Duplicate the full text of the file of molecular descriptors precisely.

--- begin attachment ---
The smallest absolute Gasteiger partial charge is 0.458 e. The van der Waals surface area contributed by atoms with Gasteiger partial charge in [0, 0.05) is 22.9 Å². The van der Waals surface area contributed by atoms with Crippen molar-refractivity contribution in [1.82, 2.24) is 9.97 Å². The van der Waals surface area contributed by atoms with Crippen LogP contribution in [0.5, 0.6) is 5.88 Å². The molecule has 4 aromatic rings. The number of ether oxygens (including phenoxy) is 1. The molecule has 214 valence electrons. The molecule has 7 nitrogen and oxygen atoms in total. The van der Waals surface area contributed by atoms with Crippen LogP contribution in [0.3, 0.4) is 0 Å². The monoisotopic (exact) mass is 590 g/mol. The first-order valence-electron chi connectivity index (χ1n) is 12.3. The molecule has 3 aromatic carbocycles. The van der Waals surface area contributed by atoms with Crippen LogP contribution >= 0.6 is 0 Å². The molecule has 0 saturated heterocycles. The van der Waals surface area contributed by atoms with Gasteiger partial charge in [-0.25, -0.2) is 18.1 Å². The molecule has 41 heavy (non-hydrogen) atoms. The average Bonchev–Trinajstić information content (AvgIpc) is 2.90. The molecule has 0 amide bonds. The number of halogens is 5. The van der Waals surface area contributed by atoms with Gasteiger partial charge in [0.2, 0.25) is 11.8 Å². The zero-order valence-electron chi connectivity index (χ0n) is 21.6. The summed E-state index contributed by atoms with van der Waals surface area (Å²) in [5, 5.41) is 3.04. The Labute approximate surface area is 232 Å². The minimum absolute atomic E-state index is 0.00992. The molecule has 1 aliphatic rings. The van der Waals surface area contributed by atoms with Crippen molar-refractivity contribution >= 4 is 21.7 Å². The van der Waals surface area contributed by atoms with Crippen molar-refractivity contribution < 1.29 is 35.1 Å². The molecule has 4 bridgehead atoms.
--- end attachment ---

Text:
The smallest absolute Gasteiger partial charge is 0.458 e. The van der Waals surface area contributed by atoms with Gasteiger partial charge in [0, 0.05) is 22.9 Å². The van der Waals surface area contributed by atoms with Crippen molar-refractivity contribution in [1.82, 2.24) is 9.97 Å². The van der Waals surface area contributed by atoms with Crippen LogP contribution in [0.5, 0.6) is 5.88 Å². The molecule has 4 aromatic rings. The number of ether oxygens (including phenoxy) is 1. The molecule has 214 valence electrons. The molecule has 7 nitrogen and oxygen atoms in total. The van der Waals surface area contributed by atoms with Crippen LogP contribution in [0.3, 0.4) is 0 Å². The monoisotopic (exact) mass is 590 g/mol. The first-order valence-electron chi connectivity index (χ1n) is 12.3. The molecule has 3 aromatic carbocycles. The van der Waals surface area contributed by atoms with Crippen LogP contribution >= 0.6 is 0 Å². The molecule has 0 saturated heterocycles. The van der Waals surface area contributed by atoms with Gasteiger partial charge in [-0.25, -0.2) is 18.1 Å². The molecule has 41 heavy (non-hydrogen) atoms. The average Bonchev–Trinajstić information content (AvgIpc) is 2.90. The molecule has 0 amide bonds. The number of halogens is 5. The van der Waals surface area contributed by atoms with Gasteiger partial charge in [0.2, 0.25) is 11.8 Å². The zero-order valence-electron chi connectivity index (χ0n) is 21.6. The summed E-state index contributed by atoms with van der Waals surface area (Å²) in [5, 5.41) is 3.04. The Labute approximate surface area is 232 Å². The minimum absolute atomic E-state index is 0.00992. The molecule has 1 aliphatic rings. The van der Waals surface area contributed by atoms with Crippen molar-refractivity contribution >= 4 is 21.7 Å². The van der Waals surface area contributed by atoms with Crippen molar-refractivity contribution < 1.29 is 35.1 Å². The molecule has 4 bridgehead atoms.